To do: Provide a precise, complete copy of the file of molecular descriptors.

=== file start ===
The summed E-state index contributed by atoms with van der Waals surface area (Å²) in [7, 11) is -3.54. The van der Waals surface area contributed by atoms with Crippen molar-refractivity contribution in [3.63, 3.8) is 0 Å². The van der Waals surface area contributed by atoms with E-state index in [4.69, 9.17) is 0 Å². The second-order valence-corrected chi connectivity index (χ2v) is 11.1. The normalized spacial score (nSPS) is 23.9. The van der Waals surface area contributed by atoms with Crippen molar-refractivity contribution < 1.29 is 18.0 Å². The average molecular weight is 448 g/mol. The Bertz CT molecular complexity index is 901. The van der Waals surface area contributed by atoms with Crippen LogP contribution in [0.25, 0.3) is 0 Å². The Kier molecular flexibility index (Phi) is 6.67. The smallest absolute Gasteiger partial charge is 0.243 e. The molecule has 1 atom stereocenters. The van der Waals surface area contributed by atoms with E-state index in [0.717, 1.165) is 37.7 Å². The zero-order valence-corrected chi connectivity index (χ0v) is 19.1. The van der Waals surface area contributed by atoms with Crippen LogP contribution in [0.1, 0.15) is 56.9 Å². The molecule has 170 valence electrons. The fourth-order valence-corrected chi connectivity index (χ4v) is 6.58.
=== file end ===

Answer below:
The summed E-state index contributed by atoms with van der Waals surface area (Å²) in [7, 11) is -3.54. The van der Waals surface area contributed by atoms with Crippen molar-refractivity contribution in [3.63, 3.8) is 0 Å². The van der Waals surface area contributed by atoms with E-state index in [4.69, 9.17) is 0 Å². The second-order valence-corrected chi connectivity index (χ2v) is 11.1. The normalized spacial score (nSPS) is 23.9. The van der Waals surface area contributed by atoms with Crippen molar-refractivity contribution < 1.29 is 18.0 Å². The average molecular weight is 448 g/mol. The Bertz CT molecular complexity index is 901. The van der Waals surface area contributed by atoms with Crippen LogP contribution in [0.25, 0.3) is 0 Å². The Kier molecular flexibility index (Phi) is 6.67. The smallest absolute Gasteiger partial charge is 0.243 e. The molecule has 1 atom stereocenters. The van der Waals surface area contributed by atoms with E-state index in [0.717, 1.165) is 37.7 Å². The zero-order valence-corrected chi connectivity index (χ0v) is 19.1. The van der Waals surface area contributed by atoms with Crippen LogP contribution in [0.1, 0.15) is 56.9 Å². The molecule has 170 valence electrons. The fourth-order valence-corrected chi connectivity index (χ4v) is 6.58.